It is the mystery that infuriates him far more than the injustice. He wouldn't even mind, sometimes, being punished, if they would only explain why he is being punished. A spanking is a small price to pay for knowledge. And more than anything else, he longs for knowledge. To know just about everything there is to know. While here, hidden only from him, there is a great conspiracy of secrets which everyone else in the entire world seems to be in on. Even stupid old Geraldine Freitas, who can barely spell her own name. And that is insufferable.
"What kinda nigger?" A softly taunting voice rises from behind a sulfurous bush.
He sticks out his tongue as far as it will go and gives a noisy raspberry.
"A Spanish nigger. That's what kind."
"Black Portagee," comes the instant reply.
He sniffs, head held high like the prince he knows himself to be, as he too is now lost in a cloud of sulfur wafting westerly in the direction of his home. And his waiting mother.
"I don't understand."
His mother is speaking. Olive-skinned, she has the face of a Renaissance Madonna, an almost perfect oval filled now with the ineffable suffering of Our Lady of Sorrows. A corsage of silver swords might more properly have sprouted from her left breast than the damp, stained apron fashioned from the cheapest cotton print that presently adorns it.
"I just don't understand. From your brother, yes. From Tony we might have expected as much. But you!"
It is the attack of all attacks he most hates - this setting him up on some kind of pedestal only so that he can then be deftly knocked off. The would-be saint toppled from his marble perch and garroted with his own halo. For, like every good Catholic, he fully intends someday to become a saint. But unlike most he also intends to become a priest. Possibly, even, one day, Pope. The first American Pope. Vasco the First he'll be, since he'll obviously have to use his real name in such a contingency. And for once he likes the sound of it as well as the prospective glory. Vasco the First in full regalia with crown and crosier, borne aloft amidst the cheering throngs on the hefty shoulders of four of the handsomest of his very own Swiss guards. Every one of them well over six feet tall and as beautiful as a god.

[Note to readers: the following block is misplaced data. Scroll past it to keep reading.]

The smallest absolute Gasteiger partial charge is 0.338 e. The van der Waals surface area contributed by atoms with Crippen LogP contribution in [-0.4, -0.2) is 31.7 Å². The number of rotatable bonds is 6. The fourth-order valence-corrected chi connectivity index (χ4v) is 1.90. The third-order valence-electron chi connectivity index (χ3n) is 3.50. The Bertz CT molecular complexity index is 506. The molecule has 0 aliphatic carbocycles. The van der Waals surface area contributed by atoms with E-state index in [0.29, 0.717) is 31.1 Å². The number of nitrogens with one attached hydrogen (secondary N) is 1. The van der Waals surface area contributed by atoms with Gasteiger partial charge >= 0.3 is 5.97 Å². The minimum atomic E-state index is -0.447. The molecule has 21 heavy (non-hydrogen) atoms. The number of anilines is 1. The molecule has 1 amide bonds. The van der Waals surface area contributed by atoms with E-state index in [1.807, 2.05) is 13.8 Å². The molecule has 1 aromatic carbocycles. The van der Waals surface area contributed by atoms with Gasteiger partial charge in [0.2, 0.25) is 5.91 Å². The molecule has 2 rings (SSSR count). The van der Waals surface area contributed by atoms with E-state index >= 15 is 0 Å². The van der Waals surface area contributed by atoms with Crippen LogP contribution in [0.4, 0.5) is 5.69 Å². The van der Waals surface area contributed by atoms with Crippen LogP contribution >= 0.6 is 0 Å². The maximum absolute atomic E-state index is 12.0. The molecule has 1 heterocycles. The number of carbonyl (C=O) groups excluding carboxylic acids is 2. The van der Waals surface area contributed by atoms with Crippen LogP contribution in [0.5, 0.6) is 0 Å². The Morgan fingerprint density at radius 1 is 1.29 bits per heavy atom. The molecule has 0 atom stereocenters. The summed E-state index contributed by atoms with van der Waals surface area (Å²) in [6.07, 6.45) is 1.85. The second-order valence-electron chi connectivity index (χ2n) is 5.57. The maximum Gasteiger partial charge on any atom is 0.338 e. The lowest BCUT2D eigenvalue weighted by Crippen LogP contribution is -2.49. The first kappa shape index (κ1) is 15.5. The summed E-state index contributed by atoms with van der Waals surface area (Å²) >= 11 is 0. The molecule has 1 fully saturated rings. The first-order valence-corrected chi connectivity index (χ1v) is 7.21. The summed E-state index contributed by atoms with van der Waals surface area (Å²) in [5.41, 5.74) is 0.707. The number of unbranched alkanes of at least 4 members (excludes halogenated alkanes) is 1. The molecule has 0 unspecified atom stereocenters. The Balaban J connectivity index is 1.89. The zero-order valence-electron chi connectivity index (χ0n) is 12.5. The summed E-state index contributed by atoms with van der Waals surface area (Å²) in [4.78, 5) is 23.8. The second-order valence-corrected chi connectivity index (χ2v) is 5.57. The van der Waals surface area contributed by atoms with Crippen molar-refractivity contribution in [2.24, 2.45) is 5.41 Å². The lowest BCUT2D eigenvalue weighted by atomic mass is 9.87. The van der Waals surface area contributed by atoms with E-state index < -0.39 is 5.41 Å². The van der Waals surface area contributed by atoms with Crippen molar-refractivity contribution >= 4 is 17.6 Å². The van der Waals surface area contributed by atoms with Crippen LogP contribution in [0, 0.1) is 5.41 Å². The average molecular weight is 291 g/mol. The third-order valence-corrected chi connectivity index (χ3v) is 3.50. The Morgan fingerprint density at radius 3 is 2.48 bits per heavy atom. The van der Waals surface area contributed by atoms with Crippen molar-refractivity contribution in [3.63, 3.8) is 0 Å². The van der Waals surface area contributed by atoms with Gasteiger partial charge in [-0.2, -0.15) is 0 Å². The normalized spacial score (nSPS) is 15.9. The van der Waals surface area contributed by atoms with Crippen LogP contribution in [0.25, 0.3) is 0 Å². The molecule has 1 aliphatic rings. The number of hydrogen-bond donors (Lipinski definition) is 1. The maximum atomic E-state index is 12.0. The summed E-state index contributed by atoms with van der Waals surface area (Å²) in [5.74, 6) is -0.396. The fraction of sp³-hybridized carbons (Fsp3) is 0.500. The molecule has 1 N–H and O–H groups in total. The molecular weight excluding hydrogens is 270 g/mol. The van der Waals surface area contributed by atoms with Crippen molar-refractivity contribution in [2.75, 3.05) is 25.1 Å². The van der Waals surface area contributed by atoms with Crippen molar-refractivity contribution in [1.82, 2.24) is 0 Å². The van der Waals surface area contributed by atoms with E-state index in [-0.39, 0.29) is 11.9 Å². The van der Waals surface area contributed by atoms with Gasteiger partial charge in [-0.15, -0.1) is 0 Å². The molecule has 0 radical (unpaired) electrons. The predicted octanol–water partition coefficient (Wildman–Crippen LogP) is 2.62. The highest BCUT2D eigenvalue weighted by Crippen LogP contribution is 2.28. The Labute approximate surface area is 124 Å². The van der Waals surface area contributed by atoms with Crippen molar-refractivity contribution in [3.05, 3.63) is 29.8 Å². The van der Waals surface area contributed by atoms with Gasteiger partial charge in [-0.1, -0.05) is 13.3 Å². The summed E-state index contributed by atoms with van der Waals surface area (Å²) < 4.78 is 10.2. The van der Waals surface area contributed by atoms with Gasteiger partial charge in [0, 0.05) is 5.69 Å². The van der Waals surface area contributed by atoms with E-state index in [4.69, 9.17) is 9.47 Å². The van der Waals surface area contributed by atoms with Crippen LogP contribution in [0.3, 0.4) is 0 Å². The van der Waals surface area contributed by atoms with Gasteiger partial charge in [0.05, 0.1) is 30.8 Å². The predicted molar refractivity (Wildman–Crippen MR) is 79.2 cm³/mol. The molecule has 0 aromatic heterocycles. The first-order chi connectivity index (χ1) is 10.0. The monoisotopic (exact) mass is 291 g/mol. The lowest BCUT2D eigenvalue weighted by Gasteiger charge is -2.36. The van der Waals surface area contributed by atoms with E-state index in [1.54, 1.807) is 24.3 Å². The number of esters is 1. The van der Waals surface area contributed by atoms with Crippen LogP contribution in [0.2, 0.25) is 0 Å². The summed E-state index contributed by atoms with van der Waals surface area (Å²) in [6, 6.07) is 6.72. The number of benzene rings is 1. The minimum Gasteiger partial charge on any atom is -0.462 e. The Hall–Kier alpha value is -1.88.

"You! You! You!" The word reverberates like the parodied vocative of a Victor Herbert operetta: "You! You! No one but yoooooo!"
"But you!" Our Lady of Sorrows is all trembling anguish, a vibrating tuning fork, "You!"
He would much rather, after all, she slap him and get this prolonged scene over with. Quickly. Instead, to his consternation, she paces the room, wringing her hands, shaming him with her shocked incredulity. Far more baffled than repentant, he can only, with bowed head and flushed face, stare dumbly at the tips of his scuffed and dusty shoes.
Sometimes and, oh, with such baffling unpredictability! These minor offenses have a way of swelling into major crimes. He can always tell when she is really angry, when he has truly overstepped the outermost boundaries of her very limited indulgence. For the unpardonable he is never spanked. Never offered so simple an out as a momentary sting of his cheeks, upper or lower. Flushed eyes and a hurt far more personal than physical. At such moments she treats him as though he were guilty of some offense so filthy she can scarcely any longer bear to touch him for fear she may contaminate herself. For such crimes the only fit punishment is ostracism. From all family activities, and worse, far worse, from her good graces. It is she, then, who is usually closer to tears than he.
"But from you," she continues, her voice limpid with betrayed trust, "we'd been led to expect so much more. And now you've shown us just how wrong we were...how wrong we were...how wrong we were..." Her voice seems to go on like a record stuck in its own groove.
"If it's such an awful word," he humbly asks Our Lady of Sorrows, lifting his head just high enough to rest his gaze upon the corsage of quivering silver daggers - until the decisive moment, "why does Grandpa use it all the time?"
Gotcha! He thinks as his eyes rise to confront hers full on.
"Oh!" The shock registers like a slap on his mother's face. "When? When have you ever heard your grandfather use that word? When?"
"Lots of times." He pinches his lips tight into a prim little purse, holding her gaze without flinching. He knows the crisis is over. As far as he is concerned, anyway. His grandfather is another matter; but his grandfather, as just about everyone who knows him already knows, can very well take care of himself.